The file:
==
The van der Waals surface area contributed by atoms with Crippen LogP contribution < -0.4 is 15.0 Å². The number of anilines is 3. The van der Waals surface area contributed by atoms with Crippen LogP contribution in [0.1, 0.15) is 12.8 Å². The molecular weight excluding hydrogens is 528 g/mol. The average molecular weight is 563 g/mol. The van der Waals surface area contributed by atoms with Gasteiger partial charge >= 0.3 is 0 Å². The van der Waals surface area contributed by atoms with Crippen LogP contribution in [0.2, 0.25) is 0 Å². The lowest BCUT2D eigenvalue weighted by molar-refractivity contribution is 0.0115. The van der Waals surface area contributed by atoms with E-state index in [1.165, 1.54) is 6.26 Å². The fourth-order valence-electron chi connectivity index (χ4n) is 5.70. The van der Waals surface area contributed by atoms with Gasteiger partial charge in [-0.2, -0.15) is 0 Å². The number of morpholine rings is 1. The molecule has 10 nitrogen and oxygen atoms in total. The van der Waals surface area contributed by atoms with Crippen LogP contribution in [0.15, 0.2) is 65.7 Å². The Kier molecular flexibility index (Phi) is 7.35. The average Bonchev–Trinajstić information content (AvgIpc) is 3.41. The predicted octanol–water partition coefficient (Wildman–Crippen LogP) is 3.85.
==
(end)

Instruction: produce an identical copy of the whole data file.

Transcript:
The van der Waals surface area contributed by atoms with Crippen LogP contribution < -0.4 is 15.0 Å². The number of anilines is 3. The van der Waals surface area contributed by atoms with Crippen LogP contribution in [0.1, 0.15) is 12.8 Å². The molecular weight excluding hydrogens is 528 g/mol. The average molecular weight is 563 g/mol. The van der Waals surface area contributed by atoms with Gasteiger partial charge >= 0.3 is 0 Å². The van der Waals surface area contributed by atoms with Crippen LogP contribution in [0.2, 0.25) is 0 Å². The lowest BCUT2D eigenvalue weighted by molar-refractivity contribution is 0.0115. The van der Waals surface area contributed by atoms with E-state index in [1.165, 1.54) is 6.26 Å². The fourth-order valence-electron chi connectivity index (χ4n) is 5.70. The van der Waals surface area contributed by atoms with Gasteiger partial charge in [-0.2, -0.15) is 0 Å². The number of morpholine rings is 1. The molecule has 10 nitrogen and oxygen atoms in total. The van der Waals surface area contributed by atoms with Crippen LogP contribution in [0.15, 0.2) is 65.7 Å². The Kier molecular flexibility index (Phi) is 7.35. The average Bonchev–Trinajstić information content (AvgIpc) is 3.41. The predicted octanol–water partition coefficient (Wildman–Crippen LogP) is 3.85.